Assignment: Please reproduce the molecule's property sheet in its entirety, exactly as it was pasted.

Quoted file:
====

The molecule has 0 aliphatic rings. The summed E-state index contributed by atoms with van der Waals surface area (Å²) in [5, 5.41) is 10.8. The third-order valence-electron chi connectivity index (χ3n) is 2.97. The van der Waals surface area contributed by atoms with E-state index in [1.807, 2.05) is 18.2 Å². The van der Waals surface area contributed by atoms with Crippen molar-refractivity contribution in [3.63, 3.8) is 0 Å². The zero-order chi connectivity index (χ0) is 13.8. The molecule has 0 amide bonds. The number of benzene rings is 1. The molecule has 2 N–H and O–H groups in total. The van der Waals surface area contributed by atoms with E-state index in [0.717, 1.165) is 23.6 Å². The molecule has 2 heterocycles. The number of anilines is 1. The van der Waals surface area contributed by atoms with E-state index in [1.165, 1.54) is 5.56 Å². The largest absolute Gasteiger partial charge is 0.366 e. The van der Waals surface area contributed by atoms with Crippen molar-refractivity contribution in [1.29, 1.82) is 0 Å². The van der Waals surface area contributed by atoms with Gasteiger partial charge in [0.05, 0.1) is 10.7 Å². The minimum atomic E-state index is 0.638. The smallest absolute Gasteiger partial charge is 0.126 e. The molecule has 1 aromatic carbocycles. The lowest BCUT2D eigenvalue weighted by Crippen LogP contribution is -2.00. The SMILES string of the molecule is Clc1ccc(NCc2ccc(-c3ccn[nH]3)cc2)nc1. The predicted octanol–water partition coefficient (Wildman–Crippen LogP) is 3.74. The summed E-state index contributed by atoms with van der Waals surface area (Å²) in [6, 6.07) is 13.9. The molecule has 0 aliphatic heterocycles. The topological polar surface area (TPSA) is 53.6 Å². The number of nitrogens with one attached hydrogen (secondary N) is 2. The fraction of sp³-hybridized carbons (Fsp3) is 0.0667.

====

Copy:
The molecule has 0 aliphatic rings. The summed E-state index contributed by atoms with van der Waals surface area (Å²) in [5, 5.41) is 10.8. The third-order valence-electron chi connectivity index (χ3n) is 2.97. The van der Waals surface area contributed by atoms with E-state index in [1.807, 2.05) is 18.2 Å². The van der Waals surface area contributed by atoms with Crippen molar-refractivity contribution in [3.63, 3.8) is 0 Å². The zero-order chi connectivity index (χ0) is 13.8. The molecule has 0 amide bonds. The number of benzene rings is 1. The molecule has 2 N–H and O–H groups in total. The van der Waals surface area contributed by atoms with E-state index in [0.717, 1.165) is 23.6 Å². The molecule has 2 heterocycles. The number of anilines is 1. The van der Waals surface area contributed by atoms with E-state index in [1.165, 1.54) is 5.56 Å². The largest absolute Gasteiger partial charge is 0.366 e. The van der Waals surface area contributed by atoms with Crippen molar-refractivity contribution in [1.29, 1.82) is 0 Å². The van der Waals surface area contributed by atoms with Gasteiger partial charge in [0.05, 0.1) is 10.7 Å². The minimum atomic E-state index is 0.638. The smallest absolute Gasteiger partial charge is 0.126 e. The molecule has 1 aromatic carbocycles. The lowest BCUT2D eigenvalue weighted by Crippen LogP contribution is -2.00. The SMILES string of the molecule is Clc1ccc(NCc2ccc(-c3ccn[nH]3)cc2)nc1. The predicted octanol–water partition coefficient (Wildman–Crippen LogP) is 3.74. The summed E-state index contributed by atoms with van der Waals surface area (Å²) in [6, 6.07) is 13.9. The molecule has 0 aliphatic heterocycles. The topological polar surface area (TPSA) is 53.6 Å². The number of nitrogens with one attached hydrogen (secondary N) is 2. The fraction of sp³-hybridized carbons (Fsp3) is 0.0667.